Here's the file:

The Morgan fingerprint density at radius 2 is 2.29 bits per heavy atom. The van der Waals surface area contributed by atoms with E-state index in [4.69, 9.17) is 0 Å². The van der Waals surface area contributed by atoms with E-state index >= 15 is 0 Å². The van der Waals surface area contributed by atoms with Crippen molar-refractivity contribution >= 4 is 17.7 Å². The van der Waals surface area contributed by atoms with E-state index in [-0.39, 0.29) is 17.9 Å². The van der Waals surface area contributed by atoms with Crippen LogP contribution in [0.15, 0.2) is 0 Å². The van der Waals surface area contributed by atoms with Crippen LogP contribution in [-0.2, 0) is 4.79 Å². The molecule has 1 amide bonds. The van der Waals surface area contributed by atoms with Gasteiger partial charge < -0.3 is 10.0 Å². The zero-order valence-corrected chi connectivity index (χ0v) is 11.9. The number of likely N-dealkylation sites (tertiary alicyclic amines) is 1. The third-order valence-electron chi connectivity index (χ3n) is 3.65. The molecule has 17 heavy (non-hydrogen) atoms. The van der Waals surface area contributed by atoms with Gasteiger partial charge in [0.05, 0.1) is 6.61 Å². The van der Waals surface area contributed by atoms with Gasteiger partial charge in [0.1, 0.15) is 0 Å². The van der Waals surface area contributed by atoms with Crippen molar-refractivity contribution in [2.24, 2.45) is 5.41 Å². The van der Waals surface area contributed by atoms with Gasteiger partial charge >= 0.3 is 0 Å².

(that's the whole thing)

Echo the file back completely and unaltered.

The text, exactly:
The Morgan fingerprint density at radius 2 is 2.29 bits per heavy atom. The van der Waals surface area contributed by atoms with E-state index in [4.69, 9.17) is 0 Å². The van der Waals surface area contributed by atoms with E-state index >= 15 is 0 Å². The van der Waals surface area contributed by atoms with Crippen molar-refractivity contribution >= 4 is 17.7 Å². The van der Waals surface area contributed by atoms with E-state index in [-0.39, 0.29) is 17.9 Å². The van der Waals surface area contributed by atoms with Crippen LogP contribution in [0.15, 0.2) is 0 Å². The van der Waals surface area contributed by atoms with Crippen LogP contribution in [-0.2, 0) is 4.79 Å². The molecule has 1 amide bonds. The van der Waals surface area contributed by atoms with Gasteiger partial charge < -0.3 is 10.0 Å². The zero-order valence-corrected chi connectivity index (χ0v) is 11.9. The number of likely N-dealkylation sites (tertiary alicyclic amines) is 1. The third-order valence-electron chi connectivity index (χ3n) is 3.65. The molecule has 17 heavy (non-hydrogen) atoms. The van der Waals surface area contributed by atoms with Gasteiger partial charge in [0.05, 0.1) is 6.61 Å². The van der Waals surface area contributed by atoms with Gasteiger partial charge in [0.1, 0.15) is 0 Å². The van der Waals surface area contributed by atoms with Crippen molar-refractivity contribution in [2.24, 2.45) is 5.41 Å². The van der Waals surface area contributed by atoms with Gasteiger partial charge >= 0.3 is 0 Å².